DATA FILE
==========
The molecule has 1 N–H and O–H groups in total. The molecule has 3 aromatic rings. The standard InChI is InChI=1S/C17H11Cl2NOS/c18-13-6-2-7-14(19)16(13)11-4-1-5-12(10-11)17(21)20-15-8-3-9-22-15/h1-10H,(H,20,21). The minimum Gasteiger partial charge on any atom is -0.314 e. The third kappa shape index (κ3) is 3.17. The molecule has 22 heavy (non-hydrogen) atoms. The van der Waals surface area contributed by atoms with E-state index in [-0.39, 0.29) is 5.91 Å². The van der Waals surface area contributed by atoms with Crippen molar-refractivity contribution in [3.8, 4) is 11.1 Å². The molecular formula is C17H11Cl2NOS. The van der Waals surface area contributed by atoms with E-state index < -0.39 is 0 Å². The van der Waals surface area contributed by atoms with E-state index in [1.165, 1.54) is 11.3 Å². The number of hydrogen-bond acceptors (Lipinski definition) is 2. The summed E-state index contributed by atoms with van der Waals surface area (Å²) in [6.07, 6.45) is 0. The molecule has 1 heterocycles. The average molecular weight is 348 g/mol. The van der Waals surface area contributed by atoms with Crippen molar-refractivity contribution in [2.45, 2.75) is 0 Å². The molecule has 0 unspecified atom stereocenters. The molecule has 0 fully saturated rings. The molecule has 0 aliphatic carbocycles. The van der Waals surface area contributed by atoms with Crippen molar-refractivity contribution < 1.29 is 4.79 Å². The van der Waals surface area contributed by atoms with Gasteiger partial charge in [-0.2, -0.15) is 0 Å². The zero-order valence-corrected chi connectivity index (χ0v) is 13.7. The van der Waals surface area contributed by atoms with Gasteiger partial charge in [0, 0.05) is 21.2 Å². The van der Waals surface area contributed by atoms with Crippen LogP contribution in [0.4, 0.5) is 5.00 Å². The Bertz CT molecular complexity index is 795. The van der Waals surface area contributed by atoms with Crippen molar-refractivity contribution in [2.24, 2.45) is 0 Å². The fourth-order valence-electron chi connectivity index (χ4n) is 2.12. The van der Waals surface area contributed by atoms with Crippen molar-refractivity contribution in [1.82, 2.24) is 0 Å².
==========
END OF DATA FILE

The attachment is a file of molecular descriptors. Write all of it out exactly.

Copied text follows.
The molecule has 1 N–H and O–H groups in total. The molecule has 3 aromatic rings. The standard InChI is InChI=1S/C17H11Cl2NOS/c18-13-6-2-7-14(19)16(13)11-4-1-5-12(10-11)17(21)20-15-8-3-9-22-15/h1-10H,(H,20,21). The minimum Gasteiger partial charge on any atom is -0.314 e. The third kappa shape index (κ3) is 3.17. The molecule has 22 heavy (non-hydrogen) atoms. The van der Waals surface area contributed by atoms with E-state index in [-0.39, 0.29) is 5.91 Å². The van der Waals surface area contributed by atoms with Crippen molar-refractivity contribution in [3.8, 4) is 11.1 Å². The molecular formula is C17H11Cl2NOS. The van der Waals surface area contributed by atoms with E-state index < -0.39 is 0 Å². The van der Waals surface area contributed by atoms with E-state index in [1.165, 1.54) is 11.3 Å². The number of hydrogen-bond acceptors (Lipinski definition) is 2. The summed E-state index contributed by atoms with van der Waals surface area (Å²) in [6.07, 6.45) is 0. The molecule has 1 heterocycles. The average molecular weight is 348 g/mol. The van der Waals surface area contributed by atoms with Crippen molar-refractivity contribution in [2.45, 2.75) is 0 Å². The molecule has 0 unspecified atom stereocenters. The molecule has 0 fully saturated rings. The molecule has 0 aliphatic carbocycles. The van der Waals surface area contributed by atoms with Crippen molar-refractivity contribution < 1.29 is 4.79 Å². The van der Waals surface area contributed by atoms with Gasteiger partial charge in [-0.2, -0.15) is 0 Å². The zero-order valence-corrected chi connectivity index (χ0v) is 13.7. The van der Waals surface area contributed by atoms with Gasteiger partial charge in [0, 0.05) is 21.2 Å². The van der Waals surface area contributed by atoms with Crippen LogP contribution in [0.4, 0.5) is 5.00 Å². The Bertz CT molecular complexity index is 795. The van der Waals surface area contributed by atoms with Crippen molar-refractivity contribution in [2.24, 2.45) is 0 Å². The fourth-order valence-electron chi connectivity index (χ4n) is 2.12. The van der Waals surface area contributed by atoms with Crippen molar-refractivity contribution in [1.82, 2.24) is 0 Å².